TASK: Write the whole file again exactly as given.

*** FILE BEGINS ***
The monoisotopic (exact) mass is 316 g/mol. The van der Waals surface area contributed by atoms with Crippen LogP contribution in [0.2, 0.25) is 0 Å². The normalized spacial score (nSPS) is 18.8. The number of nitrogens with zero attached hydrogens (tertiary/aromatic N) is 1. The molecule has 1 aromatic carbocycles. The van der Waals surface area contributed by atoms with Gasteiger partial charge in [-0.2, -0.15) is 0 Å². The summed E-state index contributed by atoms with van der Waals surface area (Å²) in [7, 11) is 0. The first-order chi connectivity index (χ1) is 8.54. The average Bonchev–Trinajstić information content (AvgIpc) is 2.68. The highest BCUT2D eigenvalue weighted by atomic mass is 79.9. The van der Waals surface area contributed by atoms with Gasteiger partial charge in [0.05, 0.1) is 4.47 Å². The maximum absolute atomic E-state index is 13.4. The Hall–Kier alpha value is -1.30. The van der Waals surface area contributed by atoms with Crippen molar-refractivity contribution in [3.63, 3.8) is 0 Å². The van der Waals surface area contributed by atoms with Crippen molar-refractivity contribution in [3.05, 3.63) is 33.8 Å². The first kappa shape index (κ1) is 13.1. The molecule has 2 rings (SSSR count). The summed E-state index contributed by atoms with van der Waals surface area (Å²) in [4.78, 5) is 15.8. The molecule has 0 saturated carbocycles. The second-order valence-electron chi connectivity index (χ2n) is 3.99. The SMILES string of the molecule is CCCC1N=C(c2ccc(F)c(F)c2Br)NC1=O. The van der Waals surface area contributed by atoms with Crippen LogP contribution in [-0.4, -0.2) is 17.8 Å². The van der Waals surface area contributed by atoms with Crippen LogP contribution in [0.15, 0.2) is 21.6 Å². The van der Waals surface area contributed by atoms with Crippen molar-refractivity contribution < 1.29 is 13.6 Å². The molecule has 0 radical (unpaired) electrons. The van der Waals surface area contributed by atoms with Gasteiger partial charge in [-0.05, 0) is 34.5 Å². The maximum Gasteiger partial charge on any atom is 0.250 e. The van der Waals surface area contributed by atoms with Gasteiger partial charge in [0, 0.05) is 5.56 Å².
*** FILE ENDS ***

The monoisotopic (exact) mass is 316 g/mol. The van der Waals surface area contributed by atoms with Crippen LogP contribution in [0.2, 0.25) is 0 Å². The normalized spacial score (nSPS) is 18.8. The number of nitrogens with zero attached hydrogens (tertiary/aromatic N) is 1. The molecule has 1 aromatic carbocycles. The van der Waals surface area contributed by atoms with Gasteiger partial charge in [-0.2, -0.15) is 0 Å². The summed E-state index contributed by atoms with van der Waals surface area (Å²) in [7, 11) is 0. The first-order chi connectivity index (χ1) is 8.54. The average Bonchev–Trinajstić information content (AvgIpc) is 2.68. The highest BCUT2D eigenvalue weighted by atomic mass is 79.9. The van der Waals surface area contributed by atoms with Gasteiger partial charge in [0.05, 0.1) is 4.47 Å². The maximum absolute atomic E-state index is 13.4. The Hall–Kier alpha value is -1.30. The van der Waals surface area contributed by atoms with Crippen molar-refractivity contribution in [3.63, 3.8) is 0 Å². The van der Waals surface area contributed by atoms with Crippen molar-refractivity contribution in [3.05, 3.63) is 33.8 Å². The first kappa shape index (κ1) is 13.1. The molecule has 2 rings (SSSR count). The summed E-state index contributed by atoms with van der Waals surface area (Å²) in [4.78, 5) is 15.8. The molecule has 0 saturated carbocycles. The second-order valence-electron chi connectivity index (χ2n) is 3.99. The SMILES string of the molecule is CCCC1N=C(c2ccc(F)c(F)c2Br)NC1=O. The van der Waals surface area contributed by atoms with Crippen LogP contribution in [-0.4, -0.2) is 17.8 Å². The van der Waals surface area contributed by atoms with Crippen LogP contribution in [0.15, 0.2) is 21.6 Å². The van der Waals surface area contributed by atoms with Crippen molar-refractivity contribution < 1.29 is 13.6 Å². The molecule has 0 radical (unpaired) electrons. The van der Waals surface area contributed by atoms with Gasteiger partial charge in [-0.05, 0) is 34.5 Å². The maximum Gasteiger partial charge on any atom is 0.250 e. The van der Waals surface area contributed by atoms with Gasteiger partial charge in [0, 0.05) is 5.56 Å².